On the occasion of President Gerald R. Ford's death, the press applied the word decent to him so often that it stopped sounding like praise and started to sound like an insult.
On television, Morton Kondracke, Donna Brazile, Charles Gibson, Bob Schieffer, Andrea Mitchell, and Pat Buchanan all testified to Ford's decency. The New York Times' obituary rang the decency bell three times, the Chicago Tribune's twice, the Boston Globe's once. News coverage in both the New York Timesand the Los Angeles Timescited Ford's decency, and so did Newsweekand Time.
But the Washington Post led the parade, hailing his royal decency in at least three news stories (Dec. 28, Dec. 29, and Dec. 31), as well as in a Dec. 28 editorial and a Dec. 29 op-ed by Watergate investigator Richard Ben-Veniste. A Dec. 28 Style section tribute by Wil Haygood buried the dead president with seven "D" words—and that's not counting the eighth in the headline.
When not calling him decent, the press called him "honorable." When not calling him honorable, it praised his "integrity," his "virtue," his "common sense," and his "humble" style. They did so with such unceasing frequency you had to wonder what they had against the man. Was it the plaid jackets? The pipe? The bald head?
Ask the average reporter or commentator to pass quick judgment on somebody who just died and as likely as not they'll reach for something that combines lukewarm praise with an appropriate cliché. If it's a New Englander in the casket, they might go with "flinty." For an African-American, especially if they don't want to go on record as agreeing with him, they'll probably pick "articulate." For a Latino, "industrious" or "passionate." When assessing the sons and daughters of that great flyover territory known as the Midwest, the formula suggests pale platitudes about honor, honesty, and being decent, as long as the word means "adequate" and "just enough to meet the purpose."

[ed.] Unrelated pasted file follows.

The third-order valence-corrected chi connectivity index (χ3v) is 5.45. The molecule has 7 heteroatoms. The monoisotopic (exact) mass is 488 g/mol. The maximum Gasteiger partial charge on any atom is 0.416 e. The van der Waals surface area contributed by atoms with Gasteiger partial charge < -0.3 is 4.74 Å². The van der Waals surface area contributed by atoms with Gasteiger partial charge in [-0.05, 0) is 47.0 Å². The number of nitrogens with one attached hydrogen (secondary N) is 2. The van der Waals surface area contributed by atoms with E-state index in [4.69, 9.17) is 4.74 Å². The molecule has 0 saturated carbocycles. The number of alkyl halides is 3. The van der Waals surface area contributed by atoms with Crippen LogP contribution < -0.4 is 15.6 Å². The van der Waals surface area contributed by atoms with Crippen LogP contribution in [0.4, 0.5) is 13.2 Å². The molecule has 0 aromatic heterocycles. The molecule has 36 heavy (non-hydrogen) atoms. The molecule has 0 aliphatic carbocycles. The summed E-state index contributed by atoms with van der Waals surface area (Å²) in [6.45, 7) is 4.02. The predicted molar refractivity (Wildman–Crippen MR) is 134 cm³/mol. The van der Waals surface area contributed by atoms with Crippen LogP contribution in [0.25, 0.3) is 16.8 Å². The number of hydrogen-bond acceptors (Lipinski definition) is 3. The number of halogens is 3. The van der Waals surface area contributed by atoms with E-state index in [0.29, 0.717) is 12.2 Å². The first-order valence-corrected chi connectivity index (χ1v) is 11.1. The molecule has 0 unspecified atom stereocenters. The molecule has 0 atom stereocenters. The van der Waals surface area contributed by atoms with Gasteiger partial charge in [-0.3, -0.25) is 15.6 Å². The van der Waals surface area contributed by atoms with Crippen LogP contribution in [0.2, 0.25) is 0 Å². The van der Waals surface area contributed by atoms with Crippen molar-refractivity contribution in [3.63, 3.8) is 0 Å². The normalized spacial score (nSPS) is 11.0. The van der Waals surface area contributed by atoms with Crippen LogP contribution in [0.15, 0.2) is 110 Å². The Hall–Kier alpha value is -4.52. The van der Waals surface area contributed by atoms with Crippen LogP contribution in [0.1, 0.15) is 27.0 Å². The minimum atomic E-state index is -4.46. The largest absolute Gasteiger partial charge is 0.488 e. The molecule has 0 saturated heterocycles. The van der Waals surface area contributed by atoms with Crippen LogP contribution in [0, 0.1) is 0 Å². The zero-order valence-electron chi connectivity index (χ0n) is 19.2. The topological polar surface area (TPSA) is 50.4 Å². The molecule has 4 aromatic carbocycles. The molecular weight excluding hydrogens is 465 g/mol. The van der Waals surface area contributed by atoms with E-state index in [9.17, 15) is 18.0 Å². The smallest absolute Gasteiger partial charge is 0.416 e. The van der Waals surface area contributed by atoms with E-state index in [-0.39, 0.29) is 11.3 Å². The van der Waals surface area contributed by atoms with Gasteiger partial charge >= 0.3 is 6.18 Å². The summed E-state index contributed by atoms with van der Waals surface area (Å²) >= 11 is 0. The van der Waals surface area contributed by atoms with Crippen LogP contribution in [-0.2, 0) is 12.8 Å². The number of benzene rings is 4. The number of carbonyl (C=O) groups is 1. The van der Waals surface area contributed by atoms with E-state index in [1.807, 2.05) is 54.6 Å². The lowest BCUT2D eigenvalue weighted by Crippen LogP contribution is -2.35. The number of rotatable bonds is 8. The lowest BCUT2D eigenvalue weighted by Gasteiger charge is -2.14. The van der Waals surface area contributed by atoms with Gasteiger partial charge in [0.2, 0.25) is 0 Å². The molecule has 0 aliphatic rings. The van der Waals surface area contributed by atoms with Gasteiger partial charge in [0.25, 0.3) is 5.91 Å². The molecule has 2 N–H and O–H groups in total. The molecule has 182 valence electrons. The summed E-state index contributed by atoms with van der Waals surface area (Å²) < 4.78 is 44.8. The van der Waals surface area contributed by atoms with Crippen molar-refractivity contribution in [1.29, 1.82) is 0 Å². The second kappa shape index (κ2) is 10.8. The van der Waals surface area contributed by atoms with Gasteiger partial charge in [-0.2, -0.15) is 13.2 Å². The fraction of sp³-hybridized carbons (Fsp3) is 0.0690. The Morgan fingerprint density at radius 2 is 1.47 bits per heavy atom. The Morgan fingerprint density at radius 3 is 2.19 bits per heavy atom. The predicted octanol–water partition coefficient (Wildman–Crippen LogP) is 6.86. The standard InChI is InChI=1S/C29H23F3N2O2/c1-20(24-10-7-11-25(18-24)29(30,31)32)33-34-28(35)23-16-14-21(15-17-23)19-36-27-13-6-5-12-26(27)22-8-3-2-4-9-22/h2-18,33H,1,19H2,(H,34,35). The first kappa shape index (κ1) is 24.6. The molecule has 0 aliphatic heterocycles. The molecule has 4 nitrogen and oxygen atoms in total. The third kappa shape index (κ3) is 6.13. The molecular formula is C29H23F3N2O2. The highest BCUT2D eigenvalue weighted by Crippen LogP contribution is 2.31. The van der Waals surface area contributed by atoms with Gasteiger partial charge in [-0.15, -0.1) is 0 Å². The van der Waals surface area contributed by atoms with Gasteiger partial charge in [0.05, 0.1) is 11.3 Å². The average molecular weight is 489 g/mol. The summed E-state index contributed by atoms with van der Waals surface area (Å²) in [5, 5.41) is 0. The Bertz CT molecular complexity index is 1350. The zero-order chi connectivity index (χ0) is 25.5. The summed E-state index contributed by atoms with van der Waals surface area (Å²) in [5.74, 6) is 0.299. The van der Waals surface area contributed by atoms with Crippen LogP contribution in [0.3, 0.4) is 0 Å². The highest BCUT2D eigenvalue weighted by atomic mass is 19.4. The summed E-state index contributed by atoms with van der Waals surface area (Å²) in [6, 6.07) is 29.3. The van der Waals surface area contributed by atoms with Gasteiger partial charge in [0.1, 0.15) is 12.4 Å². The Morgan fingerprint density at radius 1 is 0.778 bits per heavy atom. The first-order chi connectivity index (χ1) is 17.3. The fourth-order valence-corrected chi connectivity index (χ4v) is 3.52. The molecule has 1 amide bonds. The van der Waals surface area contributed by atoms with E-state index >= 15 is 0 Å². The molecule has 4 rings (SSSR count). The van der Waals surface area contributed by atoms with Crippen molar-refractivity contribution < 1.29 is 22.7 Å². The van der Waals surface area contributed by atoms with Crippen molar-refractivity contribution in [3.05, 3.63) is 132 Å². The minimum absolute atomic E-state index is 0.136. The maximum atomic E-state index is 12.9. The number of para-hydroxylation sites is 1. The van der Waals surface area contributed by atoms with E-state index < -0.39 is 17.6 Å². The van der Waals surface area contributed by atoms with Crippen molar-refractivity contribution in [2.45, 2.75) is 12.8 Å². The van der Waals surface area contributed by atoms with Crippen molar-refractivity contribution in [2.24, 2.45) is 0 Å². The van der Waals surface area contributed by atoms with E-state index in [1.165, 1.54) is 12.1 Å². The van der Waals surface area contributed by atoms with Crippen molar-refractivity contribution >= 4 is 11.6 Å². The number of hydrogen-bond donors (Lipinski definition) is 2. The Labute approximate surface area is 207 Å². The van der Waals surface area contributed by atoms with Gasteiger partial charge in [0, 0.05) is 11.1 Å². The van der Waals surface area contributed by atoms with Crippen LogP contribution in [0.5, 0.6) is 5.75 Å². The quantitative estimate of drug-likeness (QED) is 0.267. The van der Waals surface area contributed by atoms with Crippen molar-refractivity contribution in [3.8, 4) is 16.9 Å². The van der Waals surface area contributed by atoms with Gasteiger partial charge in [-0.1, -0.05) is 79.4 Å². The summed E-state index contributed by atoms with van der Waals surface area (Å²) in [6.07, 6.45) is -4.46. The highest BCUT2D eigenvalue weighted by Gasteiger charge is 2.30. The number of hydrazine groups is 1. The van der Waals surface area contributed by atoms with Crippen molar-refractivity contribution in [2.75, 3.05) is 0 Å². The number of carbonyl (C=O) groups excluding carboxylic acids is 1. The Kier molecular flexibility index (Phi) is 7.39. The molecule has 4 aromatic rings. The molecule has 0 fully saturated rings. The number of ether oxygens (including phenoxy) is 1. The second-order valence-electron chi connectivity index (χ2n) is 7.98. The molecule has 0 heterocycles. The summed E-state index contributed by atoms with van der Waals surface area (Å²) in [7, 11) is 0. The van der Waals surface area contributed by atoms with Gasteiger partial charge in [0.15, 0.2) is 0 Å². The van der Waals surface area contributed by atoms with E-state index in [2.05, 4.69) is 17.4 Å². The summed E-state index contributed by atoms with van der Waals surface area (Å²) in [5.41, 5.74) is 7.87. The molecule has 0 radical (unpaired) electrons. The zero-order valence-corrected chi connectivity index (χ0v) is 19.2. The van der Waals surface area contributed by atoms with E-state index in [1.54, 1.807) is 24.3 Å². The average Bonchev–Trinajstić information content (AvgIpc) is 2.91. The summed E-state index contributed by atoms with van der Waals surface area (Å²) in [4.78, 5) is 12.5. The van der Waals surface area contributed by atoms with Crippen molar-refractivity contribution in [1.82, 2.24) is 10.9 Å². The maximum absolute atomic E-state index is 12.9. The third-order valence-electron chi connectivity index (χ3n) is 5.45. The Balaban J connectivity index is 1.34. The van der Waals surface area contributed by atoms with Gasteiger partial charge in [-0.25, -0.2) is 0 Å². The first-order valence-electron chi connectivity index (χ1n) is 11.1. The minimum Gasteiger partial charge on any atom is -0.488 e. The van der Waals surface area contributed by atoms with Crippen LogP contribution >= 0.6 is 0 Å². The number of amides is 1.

The press has probably gone soft on Ford because he gave them very little material to work with. But he was more zero than cipher, somebody who made no enemies in politics because he rarely took meaningful political stands. Neither moderate nor conservative, he appears to have reached his political and personal zenith in the late 1960s and early 1970s when he happily led the humiliated minority in the House of Representatives. He excelled at bowing—to Democrats, to the press, to foreign dictators, as my Slate colleague Christopher Hitchens documents in his serving of strong meat.
The worst journalists produce their best work when the opposition party does their thinking for them, but this week the Democrats had a living president on their mind. Let's hope the Republicans aren't similarly preoccupied when Jimmy Carter is ushered to his reward.
Ford gave the commencement address at my land-grant diploma mill the year I graduated, and I got to shake his hand when he handed me my degree. Comedian Frazer Smith, just ahead of me in line, hit Jerry in the paw with a hand buzzer as they shook. "Oooooooo!!!!" the future president said, hopping a step back. Buzz me at firstname.lastname@example.org. (E-mail may be quoted by name unless the writer stipulates otherwise. Permanent disclosure: Slateis owned by the Washington Post Co.)
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